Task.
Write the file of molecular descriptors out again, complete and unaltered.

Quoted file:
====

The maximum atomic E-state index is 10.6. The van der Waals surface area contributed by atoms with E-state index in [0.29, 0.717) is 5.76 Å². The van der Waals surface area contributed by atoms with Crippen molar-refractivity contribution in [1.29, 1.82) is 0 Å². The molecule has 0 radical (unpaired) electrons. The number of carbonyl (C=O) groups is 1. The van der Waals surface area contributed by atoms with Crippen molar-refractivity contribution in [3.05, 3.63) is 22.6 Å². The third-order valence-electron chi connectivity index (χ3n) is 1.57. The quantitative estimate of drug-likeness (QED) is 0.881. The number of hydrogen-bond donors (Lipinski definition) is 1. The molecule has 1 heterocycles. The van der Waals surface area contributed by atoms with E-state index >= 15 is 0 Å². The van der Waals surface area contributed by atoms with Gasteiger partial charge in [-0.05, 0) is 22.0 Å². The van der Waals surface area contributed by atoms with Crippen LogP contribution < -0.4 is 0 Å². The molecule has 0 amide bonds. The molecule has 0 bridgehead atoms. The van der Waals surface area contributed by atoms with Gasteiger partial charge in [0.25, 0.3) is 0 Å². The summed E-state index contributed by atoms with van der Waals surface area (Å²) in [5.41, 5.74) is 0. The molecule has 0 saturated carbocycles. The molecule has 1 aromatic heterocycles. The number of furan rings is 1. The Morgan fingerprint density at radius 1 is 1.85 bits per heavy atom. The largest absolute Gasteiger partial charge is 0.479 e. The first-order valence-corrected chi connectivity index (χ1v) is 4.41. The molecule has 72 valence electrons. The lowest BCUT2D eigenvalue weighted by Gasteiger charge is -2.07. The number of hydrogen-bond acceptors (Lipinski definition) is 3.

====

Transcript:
The maximum atomic E-state index is 10.6. The van der Waals surface area contributed by atoms with E-state index in [0.29, 0.717) is 5.76 Å². The van der Waals surface area contributed by atoms with Crippen molar-refractivity contribution in [1.29, 1.82) is 0 Å². The molecule has 0 radical (unpaired) electrons. The number of carbonyl (C=O) groups is 1. The van der Waals surface area contributed by atoms with Crippen molar-refractivity contribution in [3.05, 3.63) is 22.6 Å². The third-order valence-electron chi connectivity index (χ3n) is 1.57. The quantitative estimate of drug-likeness (QED) is 0.881. The number of hydrogen-bond donors (Lipinski definition) is 1. The molecule has 1 heterocycles. The van der Waals surface area contributed by atoms with E-state index >= 15 is 0 Å². The van der Waals surface area contributed by atoms with Gasteiger partial charge in [-0.05, 0) is 22.0 Å². The van der Waals surface area contributed by atoms with Crippen LogP contribution < -0.4 is 0 Å². The molecule has 0 amide bonds. The molecule has 0 bridgehead atoms. The van der Waals surface area contributed by atoms with Gasteiger partial charge in [0.25, 0.3) is 0 Å². The summed E-state index contributed by atoms with van der Waals surface area (Å²) in [5.41, 5.74) is 0. The molecule has 0 saturated carbocycles. The molecule has 1 aromatic heterocycles. The number of furan rings is 1. The Morgan fingerprint density at radius 1 is 1.85 bits per heavy atom. The largest absolute Gasteiger partial charge is 0.479 e. The first-order valence-corrected chi connectivity index (χ1v) is 4.41. The molecule has 72 valence electrons. The lowest BCUT2D eigenvalue weighted by Gasteiger charge is -2.07. The number of hydrogen-bond acceptors (Lipinski definition) is 3.